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Ber. Undone, and forfeited to cares for ever!
Par. What? what, fweet heart?
Ber. O my Parolles, they have married me:
Par. France is a dog hole, and it no more merits the tread of a man's foot: to th' wars.
Ber. There's letters from my mother; what the import is, I know not yet.
Par. Ay, that would be known: to th' wars, my boy, to th' wars.
He wears his honour in a box, unseen,
Ber. It fhall be fo, I'll fend her to my house,
Par. Will this capricio hold in thee, art fure?
Par. Why, these balls bound, there's noise in it.-
A young man, married, is a man that's marr'd:
Ber. I do affure you, my Lord, he is very great in knowledge, and accordingly valiant.
Laf. I have then finned against his experience, and tranfgrefs'd against his valour; and my state that is dangerous, fince I cannot yet find in my heart to repent: here he comes; I pray you, make us friends, I will pursue the amity.
Par. Thefe things fhall be done, Sir.
Laf. I pray you, Sir, who's his taylor?
Laf. O, I know him well; I, Sir, he, Sir's, a good workman, a very good taylor.
Ber. Is the gone to the King?
[Afide to Parolles.
Ber. Will fhe away to night? Par. As you'll have her. Ber. I have writ my letters, cafketed my treasure, given order for our horfes; and to night, when I fhould take poffeffion of the bride and ere I do
Laf. A good traveller is fomething at the latter end of a dinner; but one that lyes three thirds, and uses a known truth to pass a thousand nothings with, fhould be once heard, and thrice beaten. God fave you,
Ber. Is there any unkindness between my Lord and you, Monfieur ?
Par. I know not, how I have deferved to run into my Lord's displeasure.
Laf. (17) You have made fhift to run into't, boots and spurs and all, like him that leapt into the custard;
(17) Tou have made shift to run into't, Boots and Spurs and all, like him that leapt into the Cuftard.] This odd Allusion is not introduc'd without a View to Satire. It was a Foolery practis'd at City-Entertainments, whilst the Jefter or Zany was in Vogue, for him to jump into a large deep Custard: set for the Purpose, to set on a Quantity of barren Spectators to laugh ; as our Poet fays in his Hamlet.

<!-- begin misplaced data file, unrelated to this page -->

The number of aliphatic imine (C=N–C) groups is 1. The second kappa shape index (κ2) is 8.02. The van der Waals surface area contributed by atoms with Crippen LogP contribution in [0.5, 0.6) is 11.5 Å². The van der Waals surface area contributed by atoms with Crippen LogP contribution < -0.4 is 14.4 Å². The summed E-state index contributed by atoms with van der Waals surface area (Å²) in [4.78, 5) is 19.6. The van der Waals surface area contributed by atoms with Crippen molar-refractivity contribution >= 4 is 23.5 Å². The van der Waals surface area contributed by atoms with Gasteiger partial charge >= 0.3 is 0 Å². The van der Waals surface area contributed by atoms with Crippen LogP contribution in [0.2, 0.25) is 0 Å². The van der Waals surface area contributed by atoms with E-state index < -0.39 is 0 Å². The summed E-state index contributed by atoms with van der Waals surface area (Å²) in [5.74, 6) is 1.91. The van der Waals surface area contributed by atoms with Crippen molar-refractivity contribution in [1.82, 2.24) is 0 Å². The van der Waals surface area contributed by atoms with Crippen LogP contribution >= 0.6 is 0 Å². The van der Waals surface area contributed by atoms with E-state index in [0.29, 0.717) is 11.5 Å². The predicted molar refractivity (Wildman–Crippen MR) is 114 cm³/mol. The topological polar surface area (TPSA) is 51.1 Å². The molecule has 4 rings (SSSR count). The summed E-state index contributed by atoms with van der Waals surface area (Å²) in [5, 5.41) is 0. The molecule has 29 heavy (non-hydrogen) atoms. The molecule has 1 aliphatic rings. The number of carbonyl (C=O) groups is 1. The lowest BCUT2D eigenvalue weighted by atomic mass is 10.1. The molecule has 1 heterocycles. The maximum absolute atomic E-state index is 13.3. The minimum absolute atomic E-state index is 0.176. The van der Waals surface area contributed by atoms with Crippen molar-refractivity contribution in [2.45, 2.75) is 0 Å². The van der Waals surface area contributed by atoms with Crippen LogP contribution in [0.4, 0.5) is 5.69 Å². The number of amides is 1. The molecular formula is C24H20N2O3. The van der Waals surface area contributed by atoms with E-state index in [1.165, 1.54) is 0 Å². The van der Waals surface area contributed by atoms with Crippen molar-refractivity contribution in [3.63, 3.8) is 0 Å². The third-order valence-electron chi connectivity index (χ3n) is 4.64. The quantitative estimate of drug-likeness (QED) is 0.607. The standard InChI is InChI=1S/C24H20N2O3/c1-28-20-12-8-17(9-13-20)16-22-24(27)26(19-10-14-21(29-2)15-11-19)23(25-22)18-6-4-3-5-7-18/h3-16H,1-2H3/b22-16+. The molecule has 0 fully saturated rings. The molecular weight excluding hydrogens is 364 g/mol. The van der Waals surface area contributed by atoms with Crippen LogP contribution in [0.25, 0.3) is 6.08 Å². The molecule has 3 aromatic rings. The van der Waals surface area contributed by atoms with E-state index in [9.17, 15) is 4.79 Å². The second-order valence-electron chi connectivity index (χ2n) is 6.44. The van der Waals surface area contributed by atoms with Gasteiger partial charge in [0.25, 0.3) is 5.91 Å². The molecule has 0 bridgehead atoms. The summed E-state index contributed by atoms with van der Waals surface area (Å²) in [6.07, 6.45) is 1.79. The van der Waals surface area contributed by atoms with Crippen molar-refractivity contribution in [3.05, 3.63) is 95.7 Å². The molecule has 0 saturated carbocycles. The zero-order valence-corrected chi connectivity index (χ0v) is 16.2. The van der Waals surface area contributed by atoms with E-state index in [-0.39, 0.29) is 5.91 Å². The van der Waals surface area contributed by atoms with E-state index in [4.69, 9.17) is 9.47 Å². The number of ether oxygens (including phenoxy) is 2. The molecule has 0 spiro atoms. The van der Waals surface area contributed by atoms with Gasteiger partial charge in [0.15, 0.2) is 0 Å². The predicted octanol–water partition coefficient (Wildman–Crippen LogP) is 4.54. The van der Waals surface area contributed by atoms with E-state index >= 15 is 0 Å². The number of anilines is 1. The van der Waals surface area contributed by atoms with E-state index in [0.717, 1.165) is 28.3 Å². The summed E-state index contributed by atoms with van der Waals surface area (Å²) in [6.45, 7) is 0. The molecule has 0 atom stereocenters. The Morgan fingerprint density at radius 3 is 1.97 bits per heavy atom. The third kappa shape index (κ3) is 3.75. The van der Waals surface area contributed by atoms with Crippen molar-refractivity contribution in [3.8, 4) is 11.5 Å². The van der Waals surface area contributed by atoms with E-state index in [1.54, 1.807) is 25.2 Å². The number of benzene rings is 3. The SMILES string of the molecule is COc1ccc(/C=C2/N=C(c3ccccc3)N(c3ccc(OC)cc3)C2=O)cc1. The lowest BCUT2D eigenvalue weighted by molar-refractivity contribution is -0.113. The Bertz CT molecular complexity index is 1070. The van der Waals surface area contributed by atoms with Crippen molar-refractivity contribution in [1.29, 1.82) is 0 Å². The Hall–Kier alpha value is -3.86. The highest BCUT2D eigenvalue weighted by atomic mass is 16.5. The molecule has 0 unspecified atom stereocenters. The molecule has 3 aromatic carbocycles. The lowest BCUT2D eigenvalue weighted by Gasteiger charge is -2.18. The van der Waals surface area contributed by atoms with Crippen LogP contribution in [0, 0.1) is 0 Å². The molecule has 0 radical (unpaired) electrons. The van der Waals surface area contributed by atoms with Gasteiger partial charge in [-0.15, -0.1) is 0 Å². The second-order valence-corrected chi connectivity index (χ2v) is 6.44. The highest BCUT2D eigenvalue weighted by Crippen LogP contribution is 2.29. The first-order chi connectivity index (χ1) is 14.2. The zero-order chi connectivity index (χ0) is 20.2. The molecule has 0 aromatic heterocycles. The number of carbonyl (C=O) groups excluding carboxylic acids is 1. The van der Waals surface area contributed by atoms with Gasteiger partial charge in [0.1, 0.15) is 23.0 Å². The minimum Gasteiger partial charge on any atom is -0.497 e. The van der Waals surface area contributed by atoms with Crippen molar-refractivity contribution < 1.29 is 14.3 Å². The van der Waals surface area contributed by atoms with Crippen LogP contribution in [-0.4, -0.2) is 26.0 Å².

Hel. I have, Sir, as I was commanded from you,
Ber. I fhall obey his will.
You must not marvel, Helen, at my course,
50 For fuch a bufinefs; therefore am I found
and out of it you'll run again, rather than suffer question for your refidence.
Ber. It may be, you have mistaken him, my Lord.
Par. An idle lord, I swear.
Par. Why, do you not know him?
Ber. Yes, I know him well, and common speech
So much unfettled: this drives me to intreat you,
"Twill be two days ere I fhall fee you, fo
Hel. Sir, I can nothing fay,
SCENE changes to the Court of France.
Flourish Cornets. Enter the King of France with letters, and divers Attendants.
HE Florentines and Senoys are by th' ears; Have fought with equal fortune, and continue
A braving war.
1 Lord. So 'tis reported, Sir.
King. Nay, 'tis moft credible; we here receive it,
I Lord. His love and wisdom,
Approv'd fo to your Majefty, may plead
King. He hath arm'd our answer;
A nurfery to our gentry, who are fick
King. What's he comes here?
Enter Bertram, Lafeu and Parolles.
I Lord. It is the count Roufillon, my good lord, young Bertram..
King. Youth, thou bear'ft thy father's face.
Ber. My thanks and duty are your Majesty's.
First try'd our foldiership: he did look far
In their poor praise he humbled: Such a man
Ber. His good remembrance, Sir,
Lies richer in your thoughts, than on his tomb;
King. 'Would, I were with him! he would always
(3) So like a Courtier, no Contempt or Bitterness
Were in his Pride or Sharpness; if they were,
His Equal had awak'd them.] This Paffage seems fo very incorrectly pointed, that the Author's Meaning is loft in the Carelessnefs. As the Text and Stops are reform'd, these are most beautiful Lines, and the Senfe this- "He had no
Contempt or Bitterness; if he had any thing that look'd like "Pride of Sharpness, (of which Qualities Contempt and Bit"ternefs are the Exceffes,) his Equal had awak'd them, not "his Inferior; to whom he fcorn'd to discover any thing that "bore the Shadow of Pride or Sharpness." Mr. Warburton.